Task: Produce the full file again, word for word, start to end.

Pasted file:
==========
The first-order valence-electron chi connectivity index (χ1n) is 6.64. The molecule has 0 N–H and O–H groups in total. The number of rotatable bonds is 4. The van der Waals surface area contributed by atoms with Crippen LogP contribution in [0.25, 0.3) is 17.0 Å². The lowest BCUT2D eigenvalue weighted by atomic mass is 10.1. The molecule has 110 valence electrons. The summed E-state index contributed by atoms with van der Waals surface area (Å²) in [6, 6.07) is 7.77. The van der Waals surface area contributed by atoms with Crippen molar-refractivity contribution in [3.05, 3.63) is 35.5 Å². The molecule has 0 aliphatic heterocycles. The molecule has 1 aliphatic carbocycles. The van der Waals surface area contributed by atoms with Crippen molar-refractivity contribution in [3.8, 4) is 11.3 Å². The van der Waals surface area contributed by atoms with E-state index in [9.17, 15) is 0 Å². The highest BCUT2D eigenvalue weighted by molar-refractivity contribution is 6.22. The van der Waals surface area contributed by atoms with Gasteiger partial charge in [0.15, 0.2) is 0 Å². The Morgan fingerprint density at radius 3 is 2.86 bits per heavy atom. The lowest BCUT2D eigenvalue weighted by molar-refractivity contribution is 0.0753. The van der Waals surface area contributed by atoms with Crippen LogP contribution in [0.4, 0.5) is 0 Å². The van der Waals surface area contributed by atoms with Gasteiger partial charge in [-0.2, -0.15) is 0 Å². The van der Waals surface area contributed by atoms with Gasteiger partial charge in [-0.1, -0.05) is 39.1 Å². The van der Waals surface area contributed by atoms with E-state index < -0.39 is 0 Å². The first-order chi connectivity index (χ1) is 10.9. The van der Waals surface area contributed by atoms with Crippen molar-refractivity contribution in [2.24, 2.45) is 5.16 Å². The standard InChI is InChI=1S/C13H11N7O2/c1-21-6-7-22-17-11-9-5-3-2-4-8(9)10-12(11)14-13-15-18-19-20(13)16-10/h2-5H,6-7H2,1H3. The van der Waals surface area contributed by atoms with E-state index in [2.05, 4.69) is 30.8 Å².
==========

The first-order valence-electron chi connectivity index (χ1n) is 6.64. The molecule has 0 N–H and O–H groups in total. The number of rotatable bonds is 4. The van der Waals surface area contributed by atoms with Crippen LogP contribution in [0.25, 0.3) is 17.0 Å². The lowest BCUT2D eigenvalue weighted by atomic mass is 10.1. The molecule has 110 valence electrons. The summed E-state index contributed by atoms with van der Waals surface area (Å²) in [6, 6.07) is 7.77. The van der Waals surface area contributed by atoms with Crippen molar-refractivity contribution in [3.05, 3.63) is 35.5 Å². The molecule has 0 aliphatic heterocycles. The molecule has 1 aliphatic carbocycles. The van der Waals surface area contributed by atoms with Crippen molar-refractivity contribution in [3.8, 4) is 11.3 Å². The van der Waals surface area contributed by atoms with E-state index in [9.17, 15) is 0 Å². The highest BCUT2D eigenvalue weighted by molar-refractivity contribution is 6.22. The van der Waals surface area contributed by atoms with Gasteiger partial charge in [0.15, 0.2) is 0 Å². The Morgan fingerprint density at radius 3 is 2.86 bits per heavy atom. The lowest BCUT2D eigenvalue weighted by molar-refractivity contribution is 0.0753. The van der Waals surface area contributed by atoms with Crippen LogP contribution in [0.4, 0.5) is 0 Å². The van der Waals surface area contributed by atoms with Gasteiger partial charge in [-0.2, -0.15) is 0 Å². The van der Waals surface area contributed by atoms with Gasteiger partial charge in [-0.1, -0.05) is 39.1 Å². The van der Waals surface area contributed by atoms with E-state index < -0.39 is 0 Å². The first-order chi connectivity index (χ1) is 10.9. The van der Waals surface area contributed by atoms with Crippen molar-refractivity contribution in [2.24, 2.45) is 5.16 Å². The standard InChI is InChI=1S/C13H11N7O2/c1-21-6-7-22-17-11-9-5-3-2-4-8(9)10-12(11)14-13-15-18-19-20(13)16-10/h2-5H,6-7H2,1H3. The van der Waals surface area contributed by atoms with E-state index in [2.05, 4.69) is 30.8 Å².